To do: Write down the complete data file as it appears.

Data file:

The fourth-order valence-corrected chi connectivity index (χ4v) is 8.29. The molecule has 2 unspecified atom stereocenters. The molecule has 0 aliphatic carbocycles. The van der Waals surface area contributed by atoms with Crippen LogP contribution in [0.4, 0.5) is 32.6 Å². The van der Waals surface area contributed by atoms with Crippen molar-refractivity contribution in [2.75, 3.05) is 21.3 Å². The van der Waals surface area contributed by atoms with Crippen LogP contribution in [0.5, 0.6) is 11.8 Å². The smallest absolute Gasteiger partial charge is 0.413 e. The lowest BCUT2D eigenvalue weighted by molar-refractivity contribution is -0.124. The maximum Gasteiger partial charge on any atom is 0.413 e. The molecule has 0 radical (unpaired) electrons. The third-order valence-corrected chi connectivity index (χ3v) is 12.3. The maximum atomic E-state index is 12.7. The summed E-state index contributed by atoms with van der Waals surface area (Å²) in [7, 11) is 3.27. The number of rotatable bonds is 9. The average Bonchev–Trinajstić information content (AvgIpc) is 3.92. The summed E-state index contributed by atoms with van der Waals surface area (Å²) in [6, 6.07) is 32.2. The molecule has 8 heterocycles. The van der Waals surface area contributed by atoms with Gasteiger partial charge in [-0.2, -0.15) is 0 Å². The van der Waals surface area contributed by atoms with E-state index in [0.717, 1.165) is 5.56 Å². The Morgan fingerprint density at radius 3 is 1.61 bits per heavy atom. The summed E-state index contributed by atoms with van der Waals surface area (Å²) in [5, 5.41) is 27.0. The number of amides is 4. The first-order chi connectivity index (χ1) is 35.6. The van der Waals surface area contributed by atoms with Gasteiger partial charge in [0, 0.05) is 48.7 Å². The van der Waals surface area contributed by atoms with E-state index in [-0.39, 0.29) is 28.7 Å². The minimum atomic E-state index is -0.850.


The fourth-order valence-corrected chi connectivity index (χ4v) is 8.29. The molecule has 2 unspecified atom stereocenters. The molecule has 0 aliphatic carbocycles. The van der Waals surface area contributed by atoms with Crippen LogP contribution in [0.4, 0.5) is 32.6 Å². The van der Waals surface area contributed by atoms with Crippen molar-refractivity contribution in [2.75, 3.05) is 21.3 Å². The van der Waals surface area contributed by atoms with Crippen LogP contribution in [0.5, 0.6) is 11.8 Å². The smallest absolute Gasteiger partial charge is 0.413 e. The lowest BCUT2D eigenvalue weighted by molar-refractivity contribution is -0.124. The maximum Gasteiger partial charge on any atom is 0.413 e. The molecule has 0 radical (unpaired) electrons. The third-order valence-corrected chi connectivity index (χ3v) is 12.3. The maximum atomic E-state index is 12.7. The summed E-state index contributed by atoms with van der Waals surface area (Å²) in [7, 11) is 3.27. The number of rotatable bonds is 9. The average Bonchev–Trinajstić information content (AvgIpc) is 3.92. The summed E-state index contributed by atoms with van der Waals surface area (Å²) in [6, 6.07) is 32.2. The molecule has 8 heterocycles. The van der Waals surface area contributed by atoms with Gasteiger partial charge in [-0.2, -0.15) is 0 Å². The van der Waals surface area contributed by atoms with E-state index in [0.717, 1.165) is 5.56 Å². The Morgan fingerprint density at radius 3 is 1.61 bits per heavy atom. The summed E-state index contributed by atoms with van der Waals surface area (Å²) in [5, 5.41) is 27.0. The number of amides is 4. The first-order chi connectivity index (χ1) is 35.6. The van der Waals surface area contributed by atoms with Gasteiger partial charge in [0, 0.05) is 48.7 Å². The van der Waals surface area contributed by atoms with E-state index in [-0.39, 0.29) is 28.7 Å². The minimum atomic E-state index is -0.850.